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The art instinct : beauty, pleasure, & human evolution
Denis Dutton
Adult Nonfiction BH39 .D84 2009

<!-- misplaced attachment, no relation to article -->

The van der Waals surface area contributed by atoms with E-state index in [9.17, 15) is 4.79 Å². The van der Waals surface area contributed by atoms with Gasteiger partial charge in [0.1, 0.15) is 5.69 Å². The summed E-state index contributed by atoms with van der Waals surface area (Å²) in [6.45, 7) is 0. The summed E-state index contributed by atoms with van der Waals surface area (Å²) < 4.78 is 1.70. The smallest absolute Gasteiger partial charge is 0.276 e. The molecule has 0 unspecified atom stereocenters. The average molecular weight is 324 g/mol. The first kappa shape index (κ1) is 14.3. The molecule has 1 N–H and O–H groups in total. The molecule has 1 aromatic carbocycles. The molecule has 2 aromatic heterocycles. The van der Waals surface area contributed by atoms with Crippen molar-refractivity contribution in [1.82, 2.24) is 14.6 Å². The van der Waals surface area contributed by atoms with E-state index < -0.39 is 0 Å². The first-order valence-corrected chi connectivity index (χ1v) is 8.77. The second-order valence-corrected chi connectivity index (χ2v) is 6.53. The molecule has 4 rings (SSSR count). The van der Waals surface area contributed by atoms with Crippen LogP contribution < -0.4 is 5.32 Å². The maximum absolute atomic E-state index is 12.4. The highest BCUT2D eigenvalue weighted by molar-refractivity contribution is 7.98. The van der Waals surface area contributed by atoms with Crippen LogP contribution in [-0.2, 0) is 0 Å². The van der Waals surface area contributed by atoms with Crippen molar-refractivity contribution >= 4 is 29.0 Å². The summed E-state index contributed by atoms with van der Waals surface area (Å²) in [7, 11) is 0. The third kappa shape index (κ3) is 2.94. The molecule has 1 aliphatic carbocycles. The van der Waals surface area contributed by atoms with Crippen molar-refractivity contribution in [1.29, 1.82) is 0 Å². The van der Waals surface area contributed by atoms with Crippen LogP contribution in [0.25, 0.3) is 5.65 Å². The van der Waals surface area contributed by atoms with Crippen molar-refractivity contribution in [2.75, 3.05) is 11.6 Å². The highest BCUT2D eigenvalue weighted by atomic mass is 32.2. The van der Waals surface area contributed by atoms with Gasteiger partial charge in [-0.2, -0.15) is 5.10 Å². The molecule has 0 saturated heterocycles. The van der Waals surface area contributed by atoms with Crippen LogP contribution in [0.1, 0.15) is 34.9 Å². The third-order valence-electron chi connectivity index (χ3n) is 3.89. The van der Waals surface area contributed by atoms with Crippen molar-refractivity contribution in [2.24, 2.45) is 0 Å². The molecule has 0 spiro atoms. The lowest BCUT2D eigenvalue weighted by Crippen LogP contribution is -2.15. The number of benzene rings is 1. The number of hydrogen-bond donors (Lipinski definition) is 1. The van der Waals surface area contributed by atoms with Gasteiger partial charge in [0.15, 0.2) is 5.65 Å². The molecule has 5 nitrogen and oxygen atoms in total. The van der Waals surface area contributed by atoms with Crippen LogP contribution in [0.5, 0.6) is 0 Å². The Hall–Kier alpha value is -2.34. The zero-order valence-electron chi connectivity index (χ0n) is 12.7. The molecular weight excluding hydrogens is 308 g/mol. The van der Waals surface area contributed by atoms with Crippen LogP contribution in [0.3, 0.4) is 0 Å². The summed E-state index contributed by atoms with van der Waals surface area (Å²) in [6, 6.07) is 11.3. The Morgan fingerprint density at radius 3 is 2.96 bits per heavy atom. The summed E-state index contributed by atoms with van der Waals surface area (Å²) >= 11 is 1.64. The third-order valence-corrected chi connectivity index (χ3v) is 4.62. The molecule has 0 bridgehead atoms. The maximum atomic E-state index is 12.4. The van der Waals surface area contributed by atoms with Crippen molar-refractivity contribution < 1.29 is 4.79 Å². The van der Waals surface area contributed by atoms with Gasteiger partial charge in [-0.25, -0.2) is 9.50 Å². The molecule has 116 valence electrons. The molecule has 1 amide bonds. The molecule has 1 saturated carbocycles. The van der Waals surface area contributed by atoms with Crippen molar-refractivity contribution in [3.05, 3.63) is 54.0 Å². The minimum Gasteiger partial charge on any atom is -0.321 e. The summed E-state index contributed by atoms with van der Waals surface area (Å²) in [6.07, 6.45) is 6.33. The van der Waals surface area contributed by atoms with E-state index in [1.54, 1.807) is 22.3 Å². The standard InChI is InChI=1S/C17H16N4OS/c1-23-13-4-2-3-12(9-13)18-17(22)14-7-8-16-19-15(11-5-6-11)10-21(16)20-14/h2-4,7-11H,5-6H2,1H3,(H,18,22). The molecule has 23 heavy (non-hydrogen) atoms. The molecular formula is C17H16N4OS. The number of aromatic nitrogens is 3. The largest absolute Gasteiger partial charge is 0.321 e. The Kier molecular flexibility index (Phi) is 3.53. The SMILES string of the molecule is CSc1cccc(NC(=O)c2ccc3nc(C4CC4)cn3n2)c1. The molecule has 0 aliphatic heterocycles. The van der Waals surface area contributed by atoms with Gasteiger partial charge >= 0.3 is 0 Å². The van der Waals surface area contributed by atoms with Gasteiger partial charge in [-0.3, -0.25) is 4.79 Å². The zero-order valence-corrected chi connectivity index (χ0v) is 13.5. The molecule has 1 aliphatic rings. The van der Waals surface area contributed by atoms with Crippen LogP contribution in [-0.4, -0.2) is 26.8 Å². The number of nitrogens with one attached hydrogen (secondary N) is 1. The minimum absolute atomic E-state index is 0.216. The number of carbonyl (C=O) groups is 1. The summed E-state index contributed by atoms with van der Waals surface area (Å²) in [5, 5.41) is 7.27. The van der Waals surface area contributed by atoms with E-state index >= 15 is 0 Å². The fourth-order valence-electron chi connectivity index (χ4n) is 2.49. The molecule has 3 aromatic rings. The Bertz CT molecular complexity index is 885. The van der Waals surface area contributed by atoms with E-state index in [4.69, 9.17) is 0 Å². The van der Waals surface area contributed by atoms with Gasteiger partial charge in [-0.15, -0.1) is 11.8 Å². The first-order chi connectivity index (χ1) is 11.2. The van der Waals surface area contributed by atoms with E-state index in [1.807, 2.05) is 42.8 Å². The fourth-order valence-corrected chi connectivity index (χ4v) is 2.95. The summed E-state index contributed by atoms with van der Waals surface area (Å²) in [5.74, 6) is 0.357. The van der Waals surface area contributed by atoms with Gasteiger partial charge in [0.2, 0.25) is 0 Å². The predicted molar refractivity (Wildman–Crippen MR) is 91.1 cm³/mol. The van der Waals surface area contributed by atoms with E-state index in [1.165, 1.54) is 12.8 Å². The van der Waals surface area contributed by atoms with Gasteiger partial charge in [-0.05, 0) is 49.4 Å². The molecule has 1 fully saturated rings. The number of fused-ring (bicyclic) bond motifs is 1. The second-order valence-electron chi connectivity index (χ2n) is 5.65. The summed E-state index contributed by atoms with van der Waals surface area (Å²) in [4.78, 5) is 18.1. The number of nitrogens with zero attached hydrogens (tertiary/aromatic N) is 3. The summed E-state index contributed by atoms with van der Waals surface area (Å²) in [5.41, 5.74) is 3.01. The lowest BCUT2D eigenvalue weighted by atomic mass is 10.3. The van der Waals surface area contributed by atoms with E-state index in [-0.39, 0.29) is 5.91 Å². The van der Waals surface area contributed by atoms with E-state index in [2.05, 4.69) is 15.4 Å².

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Summary: In a groundbreaking new book that does for art what Stephen Pinker'sThe Language Instinctdid for linguistics, Denis Dutton overturns a century of art theory and criticism and revolutionizes our understanding of the arts. The Art Instinctcombines two fascinating and contentious disciplines--art and evolutionary science--in a provocative new work that will change forever the way we think about the arts, from painting to literature to movies to pottery. Human tastes in the arts, Dutton argues, are evolutionary traits, shaped by Darwinian selection. They are not, as the past century of art criticism and academic theory would have it, just "socially constructed." Our love of beauty is inborn, and many aesthetic tastes are shared across remote cultures--just one example is the widespread preference for landscapes with water and distant trees, like the savannas where we evolved. Using forceful logic and hard evidence, Dutton shows that we must premise art criticism on an understanding of evolution, not on abstract "theory." He restores the place of beauty, pleasure, and skill as artistic values. Sure to provoke discussion in scientific circles and uproar in the art world,The Art Instinctoffers radical new insights into both the nature of art and the workings of the human mind. Denis Duttonis the founder and editor of the hugely popular Web siteArts & Letters Daily, named by theGuardianas the best Web site in the world. He also founded and edits the journalPhilosophy and Literature, and is a professor of the philosophy of art at the University of Canterbury, New Zealand. Denis Dutton'sThe Art Instinctcombines two fascinating and contentious disciplines--art and evolutionary science--in a provocative new work that will change forever the way we think about the arts, from painting to literature to movies to pottery. Human tastes in the arts, Dutton argues, are evolutionary traits, shaped by Darwinian selection. They are not, as the past century of art criticism and academic theory would have it, just "socially constructed." Our love of beauty is inborn, and many aesthetic tastes are shared across remote cultures--just one example is the widespread preference for landscapes with water and distant trees, like the savannas where we evolved. Using forceful logic and hard evidence, Dutton shows that we must premise art criticism on an understanding of evolution, not on abstract "theory." He restores the place of beauty, pleasure, and skill as artistic values. Sure to provoke discussion in scientific circles and uproar in the art world,The Art Instinctoffers radical new insights into both the nature of art and the workings of the human mind. "[Dutton's] discussion of the arts and of our responses to them is uniformly insightful and penetrating . . . he touches on all the major issues of aesthetics in this fairly short book and invariably illuminates them . . . Dutton's eloquent account sheds light on the role art plays in our lives, whatever its ultimate origins"--Anthony Gottlieb,New YorkTimes Book Review "[Dutton's] discussion of the arts and of our responses to them is uniformly insightful and penetrating . . . he touches on all the major issues of aesthetics in this fairly short book and invariably illuminates them . . . Dutton's eloquent account sheds light on the role art plays in our lives, whatever its ultimate origins"--Anthony Gottlieb,New YorkTimes Book Review "As he observes in his provocative new book,The Art Instinct, people the world over


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